Yes, they’re going to manipulate time somehow but no one is entirely sure how; even Burnham, at that stage of the episode, still needs convincing that the lights mean something and should be used, somehow – there we go going vague again – to stop Big Bad Control, who simply needs a bushy pornstar moustache to fill his destiny as a Big Baddy in an old Western.
So essentially Pike goes to the surface, gets all zen and future-revelatory with the main monk, discovers that the price for taking the crystal of uncertain use or future purpose is having a future play out where he is horribly burned in a radiation leak on board a ship full of cadets and has to live out his life as a shrunken Davros figure, wheezing like Darth Vader on a bad day.
It’s all presented as very portentous and Important, Super Important, with breathless phrases about the present being a veil between anticipation and horror – actually, kind of poetic but still more than a little overdone shall we admit – and is undone because the time crystals sound like something out of a cheesy ’50s sci-fi serial.
Honestly, at the time, you go along with it because it’s all very convincing narrative bells and whistles but in the end, you’re not left with very much, save for mourning the fact that Captain Sexy aka Pike is going to end up looking like a particularly overused birthday candle sometime in the future, without James Earl Jones voice to make things better.
While all this Big Narrative Stuff was happening, Tig Notaro’s Jett Reno was having a hoot, and frankly when does she not, playing relationship counsellor with Stamets (Anthony Rapp) and undead Hugh Culber (Wilson Cruz) telling them to get their collective relationship shit together.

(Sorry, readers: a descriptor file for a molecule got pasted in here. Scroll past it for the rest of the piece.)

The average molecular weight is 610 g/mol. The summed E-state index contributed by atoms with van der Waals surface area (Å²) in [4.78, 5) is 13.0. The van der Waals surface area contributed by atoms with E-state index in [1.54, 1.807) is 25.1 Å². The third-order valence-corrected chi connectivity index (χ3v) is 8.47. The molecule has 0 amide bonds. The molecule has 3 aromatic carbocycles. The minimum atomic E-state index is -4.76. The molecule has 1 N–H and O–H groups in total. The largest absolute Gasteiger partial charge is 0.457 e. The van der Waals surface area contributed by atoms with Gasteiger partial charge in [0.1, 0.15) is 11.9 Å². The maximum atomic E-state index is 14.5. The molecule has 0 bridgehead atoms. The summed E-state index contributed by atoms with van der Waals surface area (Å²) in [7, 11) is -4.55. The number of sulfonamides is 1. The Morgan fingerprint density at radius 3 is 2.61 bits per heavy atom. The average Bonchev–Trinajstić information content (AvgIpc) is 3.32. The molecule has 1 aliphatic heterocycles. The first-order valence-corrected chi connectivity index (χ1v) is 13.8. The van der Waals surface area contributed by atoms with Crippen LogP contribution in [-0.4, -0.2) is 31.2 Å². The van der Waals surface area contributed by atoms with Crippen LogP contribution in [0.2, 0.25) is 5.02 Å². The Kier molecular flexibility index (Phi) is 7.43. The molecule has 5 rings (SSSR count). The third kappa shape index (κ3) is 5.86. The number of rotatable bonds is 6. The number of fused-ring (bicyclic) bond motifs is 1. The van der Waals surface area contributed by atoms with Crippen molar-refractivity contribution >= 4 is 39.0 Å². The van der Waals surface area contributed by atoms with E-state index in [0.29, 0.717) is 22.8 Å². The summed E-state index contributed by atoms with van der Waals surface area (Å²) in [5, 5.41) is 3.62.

It is not entirely, or even mostly because she just read a heartfelt Hallmark card she really liked and wants to live out every last vacuously romantic word, but because they soon have to do stuff with time crystals – yeah, yeah, no one knows what but they will Do Things and soon! – and she wants Stamets being all science-y and not romantically melancholic.
Turns out though she’s not entirely devoid of actual human emotional motivation; her wife, a Soyousian with a planning mania, much like Stamets, was killed in the Klingon War and she bluntly warns Culber, though with a softness borne of much loss and pain, that you usually only get one shot at true love and that if you do get a second one, courtesy of Star Trek: Discovery‘s writers (or sci-fi fate, that works too), you need to grab it with both hands.
Culber looks thoughtful and you know, you just know, that he is going to think it over, decide he’s been an ass and true love will be restored; or not … time, as the Boreth monks say (seriously, rewind the episode, they actually do), will tell.
“Through the Valley of the Shadows” was a fun, big action episode that advanced plotlines and gave us some heartfelt big “E” emotional moments such as between Spock and Burnham as they went off on their mission to confront the Bor … Nano Thingies … but it was all a big cheesy and overdone.
Still, after all the seriousness of late and there has been a starship-ton of it, maybe having an overblown episode with a preposterously-silly premise wasn’t such a bad idea, especially if it gives Tig Notaro a chance to strut her fabulously no-nonsense stuff …
Next week on Star Trek Discovery in “Such Sweet Sorrow” …